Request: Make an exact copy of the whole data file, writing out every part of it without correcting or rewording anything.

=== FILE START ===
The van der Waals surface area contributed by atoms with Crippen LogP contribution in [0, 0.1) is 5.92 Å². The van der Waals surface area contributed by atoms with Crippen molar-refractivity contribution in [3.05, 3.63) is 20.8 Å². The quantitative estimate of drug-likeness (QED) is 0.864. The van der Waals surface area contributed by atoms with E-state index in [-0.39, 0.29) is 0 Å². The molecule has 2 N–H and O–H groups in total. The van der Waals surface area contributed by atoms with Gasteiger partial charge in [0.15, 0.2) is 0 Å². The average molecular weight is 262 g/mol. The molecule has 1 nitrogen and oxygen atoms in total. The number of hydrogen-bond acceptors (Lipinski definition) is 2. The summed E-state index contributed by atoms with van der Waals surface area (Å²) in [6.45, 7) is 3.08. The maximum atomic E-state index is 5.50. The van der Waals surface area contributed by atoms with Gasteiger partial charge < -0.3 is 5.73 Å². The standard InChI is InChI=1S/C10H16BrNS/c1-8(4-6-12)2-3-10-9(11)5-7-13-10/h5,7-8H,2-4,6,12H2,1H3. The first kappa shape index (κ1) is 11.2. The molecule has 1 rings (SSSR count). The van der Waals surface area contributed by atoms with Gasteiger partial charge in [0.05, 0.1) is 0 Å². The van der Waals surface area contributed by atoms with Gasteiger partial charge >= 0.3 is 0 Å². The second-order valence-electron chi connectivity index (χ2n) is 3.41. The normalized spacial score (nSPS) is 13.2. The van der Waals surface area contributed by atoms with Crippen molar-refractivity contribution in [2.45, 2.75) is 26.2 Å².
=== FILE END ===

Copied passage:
The van der Waals surface area contributed by atoms with Crippen LogP contribution in [0, 0.1) is 5.92 Å². The van der Waals surface area contributed by atoms with Crippen molar-refractivity contribution in [3.05, 3.63) is 20.8 Å². The quantitative estimate of drug-likeness (QED) is 0.864. The van der Waals surface area contributed by atoms with E-state index in [-0.39, 0.29) is 0 Å². The molecule has 2 N–H and O–H groups in total. The van der Waals surface area contributed by atoms with Gasteiger partial charge in [0.15, 0.2) is 0 Å². The average molecular weight is 262 g/mol. The molecule has 1 nitrogen and oxygen atoms in total. The number of hydrogen-bond acceptors (Lipinski definition) is 2. The summed E-state index contributed by atoms with van der Waals surface area (Å²) in [6.45, 7) is 3.08. The maximum atomic E-state index is 5.50. The van der Waals surface area contributed by atoms with Gasteiger partial charge < -0.3 is 5.73 Å². The standard InChI is InChI=1S/C10H16BrNS/c1-8(4-6-12)2-3-10-9(11)5-7-13-10/h5,7-8H,2-4,6,12H2,1H3. The first kappa shape index (κ1) is 11.2. The molecule has 1 rings (SSSR count). The van der Waals surface area contributed by atoms with Gasteiger partial charge in [0.05, 0.1) is 0 Å². The van der Waals surface area contributed by atoms with Gasteiger partial charge >= 0.3 is 0 Å². The second-order valence-electron chi connectivity index (χ2n) is 3.41. The normalized spacial score (nSPS) is 13.2. The van der Waals surface area contributed by atoms with Crippen molar-refractivity contribution in [2.45, 2.75) is 26.2 Å².